August 9, 2013 by Lyn
Monday, July 26, 2004
“Reese.” Arnbjorg stepped into the suite, making Reese squeak.
“You can’t… You graduated.”
“Evie and Dyfri gave me an invite as long as they’re here.” The imposing woman shrugged. “It helps, with… stuff.”
Lee glanced up at her, and then turned his attention back to the TV. He’d almost beat this level; after months and months of… his brain skidded off of that. After all that time, he was so behind on games. But he almost had this level beat… damn. He dropped the controller. “Hi, Arna.”
“Hey, Lee. Reese.”
“What?” Lee’s Keeper… Sigh. His Keeper squeaked and squirmed. “What-what?”
Lee, awkwardly, patted Reese’s knee. “Hey. Calm down. You’re getting all squeaky again.” He couldn’t have done that with Mis… Tess and Lucian, but Tess and Lucian had been an entirely different kettle of fish than the squirrel who owned him now. “Arna’s your friend, right?” He was pretty sure Arna was Reese’s friend. You couldn’t always be a hundred percent certain with Reese, though.
“She’s yelling at me.” Reese sulked in Lee’s general direction.
Lee winced. “So far, all she’s said is your name. If saying you name is yelling, I’m in trouble. Right?”
“Saying my name isn’t yelling. Saying my name like that is yelling. Like I’m doing something wrong.”
“That’s because you’re doing something wrong, Reese, and you know it.” When she put it that way, Lee could see why Reese thought it counted as yelling. “You wouldn’t think I was yelling at you if you weren’t already feeling guilty.”
“It’s not fair.” Reese wrapped an arm around Lee’s shoulders and pulled Lee against herself. She’d gotten better; she didn’t choke Lee this time. “I barely got Lee before the school year ended.”
“And Tess and Lucian had him before that. It’s not fair to Lee to keep him collared.”
“Uh, I think I need to go… um… check on dinner?”
Lee squirmed out of Reese’s hands, only to get pulled back against her. “Arna, you’re getting Lee all worked up.”
“I’m upsetting you, Reese, and that’s upsetting him.”
“Same thing?” Times like this, REese sounded like a little kid. Other times, she sounded a thousand years old. Lee was pretty certain she wasn’t entirely stable. Then again, she had a squirrel Change. That had to do something to your head. “You can’t tell me what to do anymore.”
“I can always tell you what to do. You just don’t have to listen anymore.”
“See?” Reese squeezed Lee tight. “I don’t want to let him go yet.”
“Kitchen?” Lee tried again.
Reese squeaked. “Okay. Go ahead, if you want.” It took her a while to actually listen, but when she did, she usually was a lot more… thing. She let Lee get away with a lot more, at least.
Lee fled to the kitchen. In there, he could make a lot of noise, moving pots and pans around, pulling out ingredients, boiling water. If he banged stuff around enough, he couldn’t hear Arna still talking to Reese.
Lee had a lot of practice in not paying attention to things. Even after Tess and Lucian had… Tess and Lucian had… lasagna. He had been getting really good at lasagna lately, and it wasn’t like it got hot down in the catacombs here. He had everything he needed, too… and Reese liked lasagna. Reese ate like a fiend, but, other than the baby weight… baby weight… Reese didn’t ever really put on any weight. Of course, Lee had lost weight in the Change and then just… kept losing weight.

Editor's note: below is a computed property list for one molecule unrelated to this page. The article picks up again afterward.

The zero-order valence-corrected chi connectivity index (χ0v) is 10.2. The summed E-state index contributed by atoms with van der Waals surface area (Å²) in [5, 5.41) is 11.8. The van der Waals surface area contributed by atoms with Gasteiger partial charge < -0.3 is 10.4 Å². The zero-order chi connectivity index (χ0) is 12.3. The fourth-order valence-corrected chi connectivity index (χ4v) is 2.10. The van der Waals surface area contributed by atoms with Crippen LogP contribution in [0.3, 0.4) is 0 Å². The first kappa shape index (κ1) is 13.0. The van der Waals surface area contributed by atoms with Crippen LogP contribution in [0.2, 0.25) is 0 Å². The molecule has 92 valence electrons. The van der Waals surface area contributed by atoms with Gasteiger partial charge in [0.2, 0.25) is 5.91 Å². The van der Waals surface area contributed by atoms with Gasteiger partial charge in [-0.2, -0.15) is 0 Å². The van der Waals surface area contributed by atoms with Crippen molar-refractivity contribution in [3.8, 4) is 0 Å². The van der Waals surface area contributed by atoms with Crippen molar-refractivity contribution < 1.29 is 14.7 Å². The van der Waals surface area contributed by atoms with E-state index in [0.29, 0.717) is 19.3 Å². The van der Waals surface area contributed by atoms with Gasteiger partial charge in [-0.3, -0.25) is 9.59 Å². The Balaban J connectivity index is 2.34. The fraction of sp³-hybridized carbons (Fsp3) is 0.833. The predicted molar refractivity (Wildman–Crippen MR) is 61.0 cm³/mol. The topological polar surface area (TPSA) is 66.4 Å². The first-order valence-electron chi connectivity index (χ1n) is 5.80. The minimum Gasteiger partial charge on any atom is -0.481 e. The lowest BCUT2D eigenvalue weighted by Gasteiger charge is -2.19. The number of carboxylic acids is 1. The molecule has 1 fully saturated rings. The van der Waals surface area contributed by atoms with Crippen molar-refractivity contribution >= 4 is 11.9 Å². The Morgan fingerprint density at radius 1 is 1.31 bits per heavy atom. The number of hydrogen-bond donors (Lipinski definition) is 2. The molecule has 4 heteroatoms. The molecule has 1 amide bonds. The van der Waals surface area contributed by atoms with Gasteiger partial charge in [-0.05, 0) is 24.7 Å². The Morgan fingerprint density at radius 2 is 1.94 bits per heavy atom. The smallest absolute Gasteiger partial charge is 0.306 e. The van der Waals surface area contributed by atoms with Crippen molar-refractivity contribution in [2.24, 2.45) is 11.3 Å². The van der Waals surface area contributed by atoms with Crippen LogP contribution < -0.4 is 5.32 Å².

And no matter how much he ate, now, he didn’t really gain any. If he kept on like this, he was going to blow away in a stiff breeze.
Which, come to think about it, might be nice.
He looked up, barely remembering that people here liked to use full names. “Yeah, Arn… Arnbjorg?” He hoped desperately that he got that right.
“I apologize. I shouldn’t have talked about that in front of you.”
“Meh.” He shrugged. The filling had to be spread just right, and then the sauce, slipping over it. With the oregano.
“If you need anything, call me.”
“The phones don’t call out. I tried, but they just end up with me talking to the Director’s secretary, and she doesn’t like me.” Oregano, and then a bit of parsley, and then the noodles over all of that.
“If you dial seven-one first, then you get an outside number. But I’m in the Village for another two weeks, anyway.” She wrote down two numbers on a piece of paper and tucked the paper in Lee’s back pocket. He barely registered the touch.
“Why? I mean, your kids and your girlfriend boyfriend whatever, they’re out somewhere else, aren’t they? I mean, other than that kid…” He was pretty sure she was pregnant, at least, although how she’d managed that with a girlfriend, Lee really didn’t want to know. More parsley. Some garlic powder. More sauce.
“Jovanna.” Arna’s sigh blew Lee’s hair around. “I’m… well, I’ll be around for another two weeks.”
“Kay.” Lee didn’t really want to know. “Good luck and stuff.”
“Ilian…” She puffed his hair with another sigh. “Good luck, yourself. And don’t forget the cheese.”
“Cheese.” He knew something was off. “Cheese, lots of cheese. You’d think she was a mouse and not a squirrel.” He scooted the noodles up and dropped in some cheese.
When he looked back up, Arna was gone.
Tuesday, July 27, 2004
“Reese.” Efrosin stepped into the suite. Reese squeaked and dropped her game controller.
“You can’t… You graduated.”
“Evie and Dyfri gave me an invite as long as they’re here.” The cat-boy shrugged. “I figure they know I’m the only one you listen to.”
“Arna talked to me yesterday!”
Lee handed Reese back the controller. “Come on, we’re almost done with this level.” And if he could get Reese to focus on the game again, then Efrosin wouldn’t end up talking about… things. “The next level is where it gets really fun.”
“We’re playing a game right now, Eff.” Reese pressed herself against Lee and picked up where she’d left off. Lee let out a breath. This was a tricky level, and they’d almost died when Reese had gotten interrupted.
“I can wait.” Effrosin plopped down on the couch on the other side of Reese. “I haven’t played this game yet.”
“It’s just out. The first few levels kind of suck – left, Reese, left – but it gets more fun the further you go on, and it gets really challenging on the last few levels, Reese, left, then up.” Lee leaned forward, fingers flying to overcompensate for Reese’s slower moves and obvious distraction. “It’s not as good as my favorite games but it’s got a lot better two-player options.” He leaned back against the couch as they died anyway.